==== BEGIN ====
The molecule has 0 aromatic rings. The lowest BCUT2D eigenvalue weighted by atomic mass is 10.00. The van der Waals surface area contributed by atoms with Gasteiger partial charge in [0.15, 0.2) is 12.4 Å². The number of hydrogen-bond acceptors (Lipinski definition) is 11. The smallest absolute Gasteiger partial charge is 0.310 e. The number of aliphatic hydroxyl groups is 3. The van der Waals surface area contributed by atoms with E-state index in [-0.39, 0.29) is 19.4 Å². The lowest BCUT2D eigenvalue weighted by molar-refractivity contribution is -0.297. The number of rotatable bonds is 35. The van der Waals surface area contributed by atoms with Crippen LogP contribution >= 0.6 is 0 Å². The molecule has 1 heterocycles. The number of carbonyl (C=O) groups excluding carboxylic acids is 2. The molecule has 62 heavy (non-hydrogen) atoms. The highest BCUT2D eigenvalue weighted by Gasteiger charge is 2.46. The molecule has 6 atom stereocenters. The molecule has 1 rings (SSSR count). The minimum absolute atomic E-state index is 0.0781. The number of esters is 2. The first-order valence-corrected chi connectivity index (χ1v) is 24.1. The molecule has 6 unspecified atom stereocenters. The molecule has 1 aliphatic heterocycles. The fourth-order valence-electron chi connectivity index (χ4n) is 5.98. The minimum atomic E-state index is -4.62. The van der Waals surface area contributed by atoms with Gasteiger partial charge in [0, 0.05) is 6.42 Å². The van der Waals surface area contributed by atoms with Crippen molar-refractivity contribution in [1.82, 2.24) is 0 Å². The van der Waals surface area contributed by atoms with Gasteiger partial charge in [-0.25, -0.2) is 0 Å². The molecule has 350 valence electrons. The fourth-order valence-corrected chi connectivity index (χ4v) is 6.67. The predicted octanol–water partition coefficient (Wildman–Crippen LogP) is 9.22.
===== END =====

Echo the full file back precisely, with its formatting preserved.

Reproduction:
The molecule has 0 aromatic rings. The lowest BCUT2D eigenvalue weighted by atomic mass is 10.00. The van der Waals surface area contributed by atoms with Gasteiger partial charge in [0.15, 0.2) is 12.4 Å². The number of hydrogen-bond acceptors (Lipinski definition) is 11. The smallest absolute Gasteiger partial charge is 0.310 e. The number of aliphatic hydroxyl groups is 3. The van der Waals surface area contributed by atoms with E-state index in [-0.39, 0.29) is 19.4 Å². The lowest BCUT2D eigenvalue weighted by molar-refractivity contribution is -0.297. The number of rotatable bonds is 35. The van der Waals surface area contributed by atoms with Crippen LogP contribution >= 0.6 is 0 Å². The molecule has 1 heterocycles. The number of carbonyl (C=O) groups excluding carboxylic acids is 2. The molecule has 62 heavy (non-hydrogen) atoms. The highest BCUT2D eigenvalue weighted by Gasteiger charge is 2.46. The molecule has 6 atom stereocenters. The molecule has 1 rings (SSSR count). The minimum absolute atomic E-state index is 0.0781. The number of esters is 2. The first-order valence-corrected chi connectivity index (χ1v) is 24.1. The molecule has 6 unspecified atom stereocenters. The molecule has 1 aliphatic heterocycles. The fourth-order valence-electron chi connectivity index (χ4n) is 5.98. The minimum atomic E-state index is -4.62. The van der Waals surface area contributed by atoms with Gasteiger partial charge in [0, 0.05) is 6.42 Å². The van der Waals surface area contributed by atoms with Crippen molar-refractivity contribution in [1.82, 2.24) is 0 Å². The van der Waals surface area contributed by atoms with Gasteiger partial charge in [-0.25, -0.2) is 0 Å². The molecule has 350 valence electrons. The fourth-order valence-corrected chi connectivity index (χ4v) is 6.67. The predicted octanol–water partition coefficient (Wildman–Crippen LogP) is 9.22.